It’s Time to Stop Yammering About Liberal Bias
This entire conversation is getting a little old—more than half a century old if we’re counting. Over the course of this 1966 episode of his show Firing Line, William F. Buckley, founder of National Review and contemporary American conservative movement broadly speaking, deploys just about every trope imaginable about liberal bias—not just in the press, but on campus and in concerns about extremism.
“The final problem really is whether a society can express itself democratically in any reliable way if the prevailing bias prevents it from the opportunity sufficiently to evaluate contrary ideas and contrary opinions,” Buckley says about midway through. At one point, his guest, the liberal talk show host David Susskind, suggests the topic of supposed liberal indoctrination on college campuses had been wrung dry since the publication in 1951 of God & Man at Yale, a book that recommended the banning of textbooks and firing of professors accused of committing transgressions against the doctrines of Christianity and capitalism.
Now, think about this for a minute. In 1951, the nation was in the throes of a second Red Scare, a moral panic that saw leftists and imagined leftists across America thrown out of their jobs, and professorships, and friend circles, and the good graces of polite society. Additionally, America was, obviously, vastly more socially conservative than it is today, so much so that conservatives today herald the mores of that time as values we should return to. And yet, even back then, conservatives insisted they were being persecuted.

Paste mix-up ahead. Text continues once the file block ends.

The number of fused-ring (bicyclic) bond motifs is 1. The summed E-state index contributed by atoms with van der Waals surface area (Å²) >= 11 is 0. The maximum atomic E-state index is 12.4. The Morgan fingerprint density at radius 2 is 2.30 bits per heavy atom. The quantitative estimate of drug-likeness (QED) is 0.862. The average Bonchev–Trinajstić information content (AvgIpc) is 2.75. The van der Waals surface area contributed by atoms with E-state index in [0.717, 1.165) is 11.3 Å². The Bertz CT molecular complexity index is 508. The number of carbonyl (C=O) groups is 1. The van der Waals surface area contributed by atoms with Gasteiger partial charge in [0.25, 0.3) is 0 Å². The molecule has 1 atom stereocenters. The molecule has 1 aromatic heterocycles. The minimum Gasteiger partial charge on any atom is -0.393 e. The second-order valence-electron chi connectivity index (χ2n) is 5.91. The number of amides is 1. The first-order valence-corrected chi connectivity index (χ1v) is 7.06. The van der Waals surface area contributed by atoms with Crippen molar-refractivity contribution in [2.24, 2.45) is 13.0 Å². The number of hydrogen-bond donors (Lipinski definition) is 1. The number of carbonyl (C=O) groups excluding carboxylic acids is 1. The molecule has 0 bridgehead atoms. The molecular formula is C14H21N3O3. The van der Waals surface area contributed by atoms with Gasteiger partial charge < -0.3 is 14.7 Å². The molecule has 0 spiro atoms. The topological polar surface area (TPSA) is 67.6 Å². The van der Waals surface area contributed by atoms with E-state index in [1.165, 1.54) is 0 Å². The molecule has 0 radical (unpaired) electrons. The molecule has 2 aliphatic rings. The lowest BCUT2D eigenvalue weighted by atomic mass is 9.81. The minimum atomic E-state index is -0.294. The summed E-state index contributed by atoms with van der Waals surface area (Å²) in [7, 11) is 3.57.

This raises a few obvious questions that are, for whatever reason, rarely asked. If American institutions really were intolerably liberal in 1951 and in 1966, then what would a state of affairs that satisfied the conservative movement actually look like? If, as conservatives have insisted over decades of uninterrupted complaint, the American people really are being indoctrinated into liberalism in their formative years at our schools and colleges and in their adult years by an oppressively slanted press, how exactly does one explain the American political situation in 2018, with right-wing control of the presidency, the House, the Senate, the Supreme Court, 33 governorships, and 32 state legislatures?